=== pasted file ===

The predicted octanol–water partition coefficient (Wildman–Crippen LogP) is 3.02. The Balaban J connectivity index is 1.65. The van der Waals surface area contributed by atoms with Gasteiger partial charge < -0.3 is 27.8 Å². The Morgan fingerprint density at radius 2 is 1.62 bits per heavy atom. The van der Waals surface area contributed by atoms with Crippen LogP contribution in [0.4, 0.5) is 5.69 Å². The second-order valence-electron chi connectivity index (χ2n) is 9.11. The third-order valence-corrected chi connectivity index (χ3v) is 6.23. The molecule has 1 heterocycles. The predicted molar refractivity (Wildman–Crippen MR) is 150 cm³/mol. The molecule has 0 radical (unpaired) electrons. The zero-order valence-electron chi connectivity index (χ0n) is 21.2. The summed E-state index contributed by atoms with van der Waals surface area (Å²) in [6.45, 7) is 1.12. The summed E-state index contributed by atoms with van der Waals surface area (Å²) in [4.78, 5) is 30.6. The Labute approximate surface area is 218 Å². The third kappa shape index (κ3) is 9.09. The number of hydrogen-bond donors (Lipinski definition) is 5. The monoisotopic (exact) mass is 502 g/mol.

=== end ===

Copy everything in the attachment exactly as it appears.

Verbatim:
The predicted octanol–water partition coefficient (Wildman–Crippen LogP) is 3.02. The Balaban J connectivity index is 1.65. The van der Waals surface area contributed by atoms with Gasteiger partial charge < -0.3 is 27.8 Å². The Morgan fingerprint density at radius 2 is 1.62 bits per heavy atom. The van der Waals surface area contributed by atoms with Crippen LogP contribution in [0.4, 0.5) is 5.69 Å². The second-order valence-electron chi connectivity index (χ2n) is 9.11. The third-order valence-corrected chi connectivity index (χ3v) is 6.23. The molecule has 1 heterocycles. The predicted molar refractivity (Wildman–Crippen MR) is 150 cm³/mol. The molecule has 0 radical (unpaired) electrons. The zero-order valence-electron chi connectivity index (χ0n) is 21.2. The summed E-state index contributed by atoms with van der Waals surface area (Å²) in [6.45, 7) is 1.12. The summed E-state index contributed by atoms with van der Waals surface area (Å²) in [4.78, 5) is 30.6. The Labute approximate surface area is 218 Å². The third kappa shape index (κ3) is 9.09. The number of hydrogen-bond donors (Lipinski definition) is 5. The monoisotopic (exact) mass is 502 g/mol.